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Jack Welch, former CEO of General Electric (NYSE:GE), says the US Government's TARP program is working well. Mr. Welch made his comments at the recent University of Miami Global Business Forum.

Welch elaborated by saying that the TARP program is starting to "restore financial confidence." He went on to say that the decline in the economy may be ending.

But perhaps Welch's most insightful remarks were directed at our new President. He praised Obama's cabinet picks and encouraged him to foster an environment of teamwork with his staff.

But Welch took a scolding tone concerning Obama's current public stance on the economic situation. Welch advised:

"He has to stop protecting himself by saying it will get worse before it gets better. This country needs a boost and every time he goes on television and talks about how bad it's going to get, people are looking for someone to take us out of this."

You know that I agree with Welch that TARP is working. Why do I agree? Because of the overwhelming evidence of mid-market bank strength in the Q4 results this earnings season. As we've seen, many of these regional and community banks are refusing TARP funding because their balance sheets are already strong.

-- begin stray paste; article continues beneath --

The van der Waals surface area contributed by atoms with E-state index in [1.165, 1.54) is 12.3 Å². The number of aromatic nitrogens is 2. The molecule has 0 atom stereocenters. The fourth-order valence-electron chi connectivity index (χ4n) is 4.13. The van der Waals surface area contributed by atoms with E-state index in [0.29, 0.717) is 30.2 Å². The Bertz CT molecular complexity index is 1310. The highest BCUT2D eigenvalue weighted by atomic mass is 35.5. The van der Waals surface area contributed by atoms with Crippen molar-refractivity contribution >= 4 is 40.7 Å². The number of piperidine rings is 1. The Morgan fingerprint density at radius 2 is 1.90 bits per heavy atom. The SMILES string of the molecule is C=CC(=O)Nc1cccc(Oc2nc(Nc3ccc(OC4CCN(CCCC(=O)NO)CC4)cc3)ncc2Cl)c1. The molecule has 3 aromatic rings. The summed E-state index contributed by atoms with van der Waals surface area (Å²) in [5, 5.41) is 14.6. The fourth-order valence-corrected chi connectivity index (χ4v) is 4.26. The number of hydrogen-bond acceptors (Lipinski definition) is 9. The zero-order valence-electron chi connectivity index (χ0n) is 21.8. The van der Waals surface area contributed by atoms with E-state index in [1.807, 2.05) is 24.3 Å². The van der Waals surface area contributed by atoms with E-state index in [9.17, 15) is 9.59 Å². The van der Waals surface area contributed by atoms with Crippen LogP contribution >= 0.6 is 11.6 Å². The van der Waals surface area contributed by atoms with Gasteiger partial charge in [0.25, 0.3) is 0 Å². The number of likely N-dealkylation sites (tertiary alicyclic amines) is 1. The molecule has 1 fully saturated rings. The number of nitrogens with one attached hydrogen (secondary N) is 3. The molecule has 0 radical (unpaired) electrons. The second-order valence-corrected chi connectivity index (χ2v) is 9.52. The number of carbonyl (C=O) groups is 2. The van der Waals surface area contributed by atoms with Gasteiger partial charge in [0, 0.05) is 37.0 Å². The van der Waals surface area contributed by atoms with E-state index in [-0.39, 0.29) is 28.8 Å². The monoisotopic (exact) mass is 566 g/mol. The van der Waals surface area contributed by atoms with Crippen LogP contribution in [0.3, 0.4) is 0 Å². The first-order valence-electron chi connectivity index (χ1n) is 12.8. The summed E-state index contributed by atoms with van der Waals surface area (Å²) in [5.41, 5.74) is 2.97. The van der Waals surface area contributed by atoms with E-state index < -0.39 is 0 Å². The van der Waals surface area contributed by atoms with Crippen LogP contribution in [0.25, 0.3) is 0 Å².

I also agree with Welch that we need a confidence boost. As the Conference Board prepares its readout of leading economic indicators on Monday, one of the most helpful things that Obama can do is to focus on a message of "economic conditions improving." True to the Obama campaign message of "hope over fear," Obama needs to identify those hopeful indicators of improvement, clearly point to them, and then move forward with stimulus plans that specify the country's "unity of purpose."

Let's all decide to move this economy forward. As Welch says on his website:

"First and foremost, we suggest you resolve to make 2009 a year during which you stay outward-facing and on the offensive."

TARP seems to be working, more positive economic indicators will be released on Monday, and our national resolve is clear. Let's get to work on some "shovel-ready" projects.